One of my classmates, we'll call him Roy J. (because that's what we called him) could do a killer Michael Jackson impersonation to "Shake Your Body (Down To The Ground)". It was either in class or maybe a talent show though I don't recall ever having a talent show in junior high school but trust me, he was really good. And he picked it all up after watching one single performance. It wasn't like he had a VCR or DVR and could rewind and study everything, just one viewing of the February 3, 1979 episode of Soul Train. I take that back - Roy J. probably watched the Michael and his brothers in the same shimmery powder blue jumpsuits the following weekend on American Bandstand. Anyway, Roy J. was a great Michael, capturing his moves especially that one where Michael propels himself across the floor by kicking one leg. The song itself has groove for DAYS and when I heard the eight minute album version for the first time, I was nearly in tears from the excitement I felt. There was a twelve inch remix by John Luongo at some point but it just isn't the same song for me.
Though I didn't hear this song until 1981, it almost instantly became an all-time favorite. Picked up a used copy of the Children Of The Sun album at Al Bum's and picked up a copy of Thorpe's East Of Eden's Gate within a couple months of each other in 1982. Like a lot of music fans did at the dawn of the CD age, I made a wish list for artists, songs and albums I wanted on CD ASAP and one of the top songs on that list was "Children of The Sun" and late in 1987, I walked into Zip's in Park Mall and heard "Children Of The Sun" begin playing on the store's PA system, the wild percussion bouncing from the left side of the store to the right as the mix takes full advantage of stereo separation. I looked through the bins and listened, watching other shoppers react (or not) to the music as the guitar came fading in. The effect was exaggerated because someone jacked the volume up a couple clicks and then Thorpe's voice was heard: "People of the Earth can you hear me?" As I looked at the endcap display of new releases near the cashstand, it happened: someone asked what was playing and the clerk said "Billy Thorpe". Well, duh! Then I guess he realized he hadn't put the CD case up on the little Now Playing shelf on the wall behind the cash register so he reached down, grabbed it and put it up and I saw it was titled Children Of The Sun... Revisited and I found it in the T section and I bought it and I took it home and played it over and over again, especially the first ("Children Of The Sun") and last ("East Of Eden's Gate") tracks. (Remember programming your CD player to only play certain tracks or play the disc in a different order?) Now that I had the song on CD, I stopped playing my cassette dub of the original album. Sometime after that, after dozens of listens to the CD, "Children Of The Sun" came on KLPX one afternoon and I noticed it started differently than the version I had been listening to on disc, fading in instead of just starting cold. How had I not noticed that before? I dug my cassette out to play and sure enough, there was a noticeable difference I had overlooked in my excitement at finally having the song on CD which is plainly noted in the liner notes and on the back of the jewel case insert as being a "Digital Remix". So I put the original Children Of The Sun album back on my CD wishlist. By the time I bought that disc (it was briefly issued in Australia in 1993) in 1999 or 2000, I had long misplaced that wishlist - I was buying discs more on a whim than by plan. Well, that's not entirely true. I did have a wishlist that I was still buying discs from - I made it in 1988 after selling most of my vinyl and CD collections to pay off my newborn daughter's hospital bills and my wife wisely suggested I keep a list, so I could rebuild my collection. And that is what I did. Most recently, "Children Of The Sun" was heard in an episode from the second season of Fargo. Though my wife and I were in the middle of watching the first season when my friend Mark alerted me, I pulled that particular episode up on the DVR and watched it until I heard the song. If memory serves, they damn near played the whole song, eh.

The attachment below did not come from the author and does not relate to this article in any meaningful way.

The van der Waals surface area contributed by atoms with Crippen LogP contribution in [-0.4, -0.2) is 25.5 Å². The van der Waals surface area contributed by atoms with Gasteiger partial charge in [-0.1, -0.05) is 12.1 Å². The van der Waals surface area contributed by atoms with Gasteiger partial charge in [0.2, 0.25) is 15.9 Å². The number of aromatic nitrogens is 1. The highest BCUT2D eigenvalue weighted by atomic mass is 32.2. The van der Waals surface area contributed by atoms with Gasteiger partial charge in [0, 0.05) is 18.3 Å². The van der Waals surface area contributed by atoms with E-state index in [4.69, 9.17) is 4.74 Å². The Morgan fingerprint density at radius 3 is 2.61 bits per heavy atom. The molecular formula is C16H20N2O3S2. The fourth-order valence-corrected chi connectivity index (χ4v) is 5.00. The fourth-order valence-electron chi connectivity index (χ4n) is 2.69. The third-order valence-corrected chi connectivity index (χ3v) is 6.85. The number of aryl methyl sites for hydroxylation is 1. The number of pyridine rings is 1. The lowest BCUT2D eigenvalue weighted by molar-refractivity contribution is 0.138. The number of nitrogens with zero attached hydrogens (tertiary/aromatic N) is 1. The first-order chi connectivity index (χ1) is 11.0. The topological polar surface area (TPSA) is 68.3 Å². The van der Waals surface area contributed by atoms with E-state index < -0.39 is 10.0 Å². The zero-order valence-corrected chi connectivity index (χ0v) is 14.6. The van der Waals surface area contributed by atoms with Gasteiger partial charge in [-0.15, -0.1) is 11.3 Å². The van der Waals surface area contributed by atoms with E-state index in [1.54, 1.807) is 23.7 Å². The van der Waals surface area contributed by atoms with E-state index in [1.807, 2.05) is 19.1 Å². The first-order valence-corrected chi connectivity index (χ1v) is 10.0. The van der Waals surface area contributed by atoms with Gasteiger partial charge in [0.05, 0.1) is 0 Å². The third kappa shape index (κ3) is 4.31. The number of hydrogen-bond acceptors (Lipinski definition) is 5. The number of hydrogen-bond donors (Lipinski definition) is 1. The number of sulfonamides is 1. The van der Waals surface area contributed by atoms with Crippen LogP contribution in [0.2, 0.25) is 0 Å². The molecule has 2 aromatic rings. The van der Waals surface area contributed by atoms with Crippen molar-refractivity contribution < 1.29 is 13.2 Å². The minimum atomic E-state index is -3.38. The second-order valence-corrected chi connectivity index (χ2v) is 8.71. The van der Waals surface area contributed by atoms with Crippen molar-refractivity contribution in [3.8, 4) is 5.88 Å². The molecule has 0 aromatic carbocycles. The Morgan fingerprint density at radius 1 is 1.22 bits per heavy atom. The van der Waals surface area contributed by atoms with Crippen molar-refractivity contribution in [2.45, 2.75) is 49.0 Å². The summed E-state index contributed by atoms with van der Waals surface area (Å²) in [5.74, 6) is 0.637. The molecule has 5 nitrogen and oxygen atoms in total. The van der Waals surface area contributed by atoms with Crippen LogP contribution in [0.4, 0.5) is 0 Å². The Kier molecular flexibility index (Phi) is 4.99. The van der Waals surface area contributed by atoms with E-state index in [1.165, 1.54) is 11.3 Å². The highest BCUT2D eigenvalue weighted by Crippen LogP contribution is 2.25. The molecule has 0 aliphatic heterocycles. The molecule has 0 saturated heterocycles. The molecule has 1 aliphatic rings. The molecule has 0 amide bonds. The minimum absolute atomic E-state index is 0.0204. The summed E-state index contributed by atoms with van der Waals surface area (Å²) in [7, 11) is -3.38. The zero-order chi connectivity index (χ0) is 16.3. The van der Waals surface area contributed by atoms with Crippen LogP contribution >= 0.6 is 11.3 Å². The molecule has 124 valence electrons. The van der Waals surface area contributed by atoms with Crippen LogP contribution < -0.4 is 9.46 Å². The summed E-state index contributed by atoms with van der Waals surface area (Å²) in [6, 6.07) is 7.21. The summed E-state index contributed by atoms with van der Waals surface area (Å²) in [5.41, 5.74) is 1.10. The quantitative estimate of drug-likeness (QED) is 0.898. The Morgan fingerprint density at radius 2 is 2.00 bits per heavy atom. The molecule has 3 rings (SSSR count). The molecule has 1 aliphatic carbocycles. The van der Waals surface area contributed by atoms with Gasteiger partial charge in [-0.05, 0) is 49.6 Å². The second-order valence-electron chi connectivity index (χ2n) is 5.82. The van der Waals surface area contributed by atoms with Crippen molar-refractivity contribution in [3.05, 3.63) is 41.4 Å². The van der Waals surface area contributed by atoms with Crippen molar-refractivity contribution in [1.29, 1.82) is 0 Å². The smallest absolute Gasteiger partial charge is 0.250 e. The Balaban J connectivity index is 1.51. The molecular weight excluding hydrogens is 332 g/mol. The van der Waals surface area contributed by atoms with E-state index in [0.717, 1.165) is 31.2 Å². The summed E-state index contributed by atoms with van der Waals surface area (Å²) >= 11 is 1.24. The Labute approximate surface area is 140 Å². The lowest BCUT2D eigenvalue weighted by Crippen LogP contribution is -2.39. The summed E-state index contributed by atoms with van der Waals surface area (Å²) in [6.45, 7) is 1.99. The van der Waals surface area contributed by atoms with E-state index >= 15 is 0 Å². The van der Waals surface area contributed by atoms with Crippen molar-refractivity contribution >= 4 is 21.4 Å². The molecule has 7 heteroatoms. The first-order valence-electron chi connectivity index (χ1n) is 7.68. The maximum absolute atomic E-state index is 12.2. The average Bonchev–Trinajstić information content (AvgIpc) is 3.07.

Written and recorded at the last minute because he felt there were not enough "loud ones" on the album, Jeff Lynne was rewarded with what proved to be Electric Light Orchestra's highest charting (number 4) single "Don't Bring Me Down". It was a monster hit on WLS and sounded perfectly distorted as it was intended to and I'm somewhat certain I bought the 45 before eventually getting the album though both are no longer in the archives. I just looked it up and I have this song on 9 different compact discs: